Luckily Pathfinder isn't a computer program, any group is going to have to make judgement calls on some of these edge cases.

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Purely out of curiosity, what would your on-the-fly ruling be? –  Eric B Sep 25 '13 at 16:19
1  
On the slumber vs the snail? Oh it should totally proc the spell warp. If it was just SR I might let it bypass since "spell failed" is lame, but "monster gets to use its iconic ability to create an interesting effect" is super cool. An encounter with a flail snail where that ability doesn't proc is a waste. –  mxyzplk Sep 25 '13 at 18:43

In short: No

The witches ability slumber is a supernatural ability. This is clearly defined differently in the rules from a spell, which have their own set of rules.

As Warp Magic clearly states that:

Only spells that directly target the flail snail are warped

we can safely state that supernatural abilities do not trigger the Warp Magic effect.

To answer the other part of your question on how to treat hexes in this situation, if we look at the Golem's ability, Immunity to Magic, then we can see it explicitly states Golem's are not affected by Spells nor spell like abilities.

A clay golem is immune to any spell or spell-like ability that allows spell resistance.

That would mean it is susceptible to supernatural ability. In your specific example though, you need to take into account the fact that the golem is a mindless automaton. Whilst they do have will saves, there is an argument (although no RAW rule) that they cannot be subject to mind affecting spells or abilities.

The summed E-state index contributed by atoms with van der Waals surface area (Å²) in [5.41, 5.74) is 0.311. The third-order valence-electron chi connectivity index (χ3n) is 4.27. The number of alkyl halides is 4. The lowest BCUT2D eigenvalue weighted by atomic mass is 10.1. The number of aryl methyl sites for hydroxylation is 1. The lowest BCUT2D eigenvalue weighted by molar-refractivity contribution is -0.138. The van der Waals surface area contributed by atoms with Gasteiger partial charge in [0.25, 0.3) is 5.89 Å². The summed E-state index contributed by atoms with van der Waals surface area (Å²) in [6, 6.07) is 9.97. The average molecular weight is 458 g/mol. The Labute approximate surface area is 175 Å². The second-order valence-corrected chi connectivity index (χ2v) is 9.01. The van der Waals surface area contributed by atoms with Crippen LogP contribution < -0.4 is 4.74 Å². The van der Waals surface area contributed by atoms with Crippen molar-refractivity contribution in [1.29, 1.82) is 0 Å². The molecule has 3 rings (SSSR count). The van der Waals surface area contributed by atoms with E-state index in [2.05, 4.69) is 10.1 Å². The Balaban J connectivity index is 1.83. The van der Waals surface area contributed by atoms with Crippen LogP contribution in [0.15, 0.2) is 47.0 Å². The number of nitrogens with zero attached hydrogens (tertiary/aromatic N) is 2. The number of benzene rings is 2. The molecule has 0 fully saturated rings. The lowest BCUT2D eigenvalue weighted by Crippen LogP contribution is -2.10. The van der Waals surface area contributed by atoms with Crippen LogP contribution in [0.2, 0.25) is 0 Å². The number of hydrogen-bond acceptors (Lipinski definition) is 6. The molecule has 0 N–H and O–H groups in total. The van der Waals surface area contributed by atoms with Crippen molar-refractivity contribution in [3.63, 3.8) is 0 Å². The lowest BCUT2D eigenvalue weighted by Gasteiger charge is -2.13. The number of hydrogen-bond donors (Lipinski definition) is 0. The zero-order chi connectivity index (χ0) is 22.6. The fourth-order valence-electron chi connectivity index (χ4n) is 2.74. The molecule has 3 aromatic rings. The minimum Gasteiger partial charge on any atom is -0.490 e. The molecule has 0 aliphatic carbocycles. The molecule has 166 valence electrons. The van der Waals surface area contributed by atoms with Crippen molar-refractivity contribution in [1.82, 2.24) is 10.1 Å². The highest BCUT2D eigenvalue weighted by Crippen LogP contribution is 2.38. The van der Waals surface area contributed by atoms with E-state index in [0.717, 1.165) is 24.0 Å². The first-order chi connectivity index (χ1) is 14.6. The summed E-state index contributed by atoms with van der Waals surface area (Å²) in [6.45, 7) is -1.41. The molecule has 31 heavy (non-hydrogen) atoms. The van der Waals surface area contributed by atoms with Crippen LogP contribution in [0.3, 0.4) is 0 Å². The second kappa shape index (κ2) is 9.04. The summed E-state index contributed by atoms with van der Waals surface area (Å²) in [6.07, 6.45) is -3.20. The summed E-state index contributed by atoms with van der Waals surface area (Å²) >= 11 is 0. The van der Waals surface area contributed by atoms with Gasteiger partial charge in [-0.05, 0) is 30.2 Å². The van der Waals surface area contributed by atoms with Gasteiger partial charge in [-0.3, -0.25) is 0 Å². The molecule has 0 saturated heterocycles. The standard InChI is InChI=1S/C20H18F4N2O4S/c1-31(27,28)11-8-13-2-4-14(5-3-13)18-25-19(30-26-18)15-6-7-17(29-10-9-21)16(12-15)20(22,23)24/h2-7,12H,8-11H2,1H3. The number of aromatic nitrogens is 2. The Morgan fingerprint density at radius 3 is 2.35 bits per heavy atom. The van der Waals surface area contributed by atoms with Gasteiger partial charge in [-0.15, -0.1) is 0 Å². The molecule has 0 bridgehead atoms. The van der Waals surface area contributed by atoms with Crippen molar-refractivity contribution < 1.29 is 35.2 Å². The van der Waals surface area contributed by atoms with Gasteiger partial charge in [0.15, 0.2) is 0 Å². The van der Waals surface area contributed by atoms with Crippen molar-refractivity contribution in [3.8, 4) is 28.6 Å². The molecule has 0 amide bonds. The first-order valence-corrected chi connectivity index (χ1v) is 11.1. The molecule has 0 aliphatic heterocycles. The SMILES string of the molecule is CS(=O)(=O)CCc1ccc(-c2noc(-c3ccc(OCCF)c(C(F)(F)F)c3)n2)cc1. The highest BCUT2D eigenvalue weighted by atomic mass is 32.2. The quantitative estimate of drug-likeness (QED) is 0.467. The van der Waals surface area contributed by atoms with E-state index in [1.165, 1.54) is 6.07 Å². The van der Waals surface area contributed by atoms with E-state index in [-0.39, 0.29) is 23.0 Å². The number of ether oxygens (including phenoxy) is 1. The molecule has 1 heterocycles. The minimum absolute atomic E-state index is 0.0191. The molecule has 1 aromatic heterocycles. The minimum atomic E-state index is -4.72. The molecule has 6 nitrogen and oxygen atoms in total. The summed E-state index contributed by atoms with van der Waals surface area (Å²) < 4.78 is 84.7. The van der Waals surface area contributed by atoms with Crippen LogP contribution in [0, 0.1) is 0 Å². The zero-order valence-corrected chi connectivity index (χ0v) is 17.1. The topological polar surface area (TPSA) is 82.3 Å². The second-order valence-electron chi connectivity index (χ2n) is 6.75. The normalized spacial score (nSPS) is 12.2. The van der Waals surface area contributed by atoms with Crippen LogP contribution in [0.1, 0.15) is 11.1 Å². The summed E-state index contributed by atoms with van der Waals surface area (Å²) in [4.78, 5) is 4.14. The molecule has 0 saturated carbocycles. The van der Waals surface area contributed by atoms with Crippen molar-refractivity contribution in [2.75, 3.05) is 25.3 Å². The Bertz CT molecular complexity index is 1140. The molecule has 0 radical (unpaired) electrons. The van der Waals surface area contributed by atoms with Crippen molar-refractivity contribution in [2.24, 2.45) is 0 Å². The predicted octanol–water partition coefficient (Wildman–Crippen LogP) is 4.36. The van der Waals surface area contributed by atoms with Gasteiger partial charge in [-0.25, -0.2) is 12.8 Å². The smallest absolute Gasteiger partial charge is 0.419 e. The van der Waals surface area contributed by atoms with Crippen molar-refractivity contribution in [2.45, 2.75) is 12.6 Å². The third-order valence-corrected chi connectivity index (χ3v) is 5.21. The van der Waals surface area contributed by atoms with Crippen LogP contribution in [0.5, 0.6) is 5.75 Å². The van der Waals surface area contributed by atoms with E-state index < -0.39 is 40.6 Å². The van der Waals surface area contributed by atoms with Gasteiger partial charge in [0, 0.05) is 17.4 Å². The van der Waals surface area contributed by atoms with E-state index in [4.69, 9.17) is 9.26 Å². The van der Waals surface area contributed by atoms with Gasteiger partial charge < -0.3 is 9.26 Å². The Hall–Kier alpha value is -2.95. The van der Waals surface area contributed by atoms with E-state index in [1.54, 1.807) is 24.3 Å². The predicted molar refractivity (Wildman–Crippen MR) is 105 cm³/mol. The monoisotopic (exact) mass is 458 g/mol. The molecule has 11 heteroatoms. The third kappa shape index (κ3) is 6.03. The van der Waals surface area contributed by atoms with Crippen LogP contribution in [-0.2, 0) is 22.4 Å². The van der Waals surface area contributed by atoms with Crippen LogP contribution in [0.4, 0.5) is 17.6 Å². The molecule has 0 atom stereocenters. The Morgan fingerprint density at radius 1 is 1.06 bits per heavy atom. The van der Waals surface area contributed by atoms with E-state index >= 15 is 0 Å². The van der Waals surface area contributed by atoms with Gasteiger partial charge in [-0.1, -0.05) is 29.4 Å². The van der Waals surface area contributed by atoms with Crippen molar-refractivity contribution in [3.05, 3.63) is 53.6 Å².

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The Snail's Warp Magic ability only affects Spells. Other forms of magic are not affected. That means most* of the Witch's hex powers are not affected. I do not think that is an oversight in the monster description, many other character classes have abilities marked (Su).

*All the core rules hexes are unaffected, there is some difference of opinion over whether powers from supplements marked (Sp) are affected. In any case, only 1 of these (Speak in Dreams) would be valid to target a Flail Snail, and it seems a very unlikely use of that hex (although perhaps fun).

Are there any rules anywhere for how hexes should be treated in these scenarios?

There is a table here that summarises the differences between various ability types and how they interact with rules affecting spells and magic.

Importantly for the Witch, an ability marked (Su) for Supernatural Ability is not affected by spell resistance, nor can it be dispelled. However, an anti-magic field would affect it.

Another example off the top of my head would be many constructs' magic immunity.

Golems are not usually immune to (Su) powers. Typically their magic resistance reads "golem is immune to any spell or spell-like ability that allows spell resistance". So a Witch's hex powers might still work, provided their effects are not in the category of some other immunity that the construct has.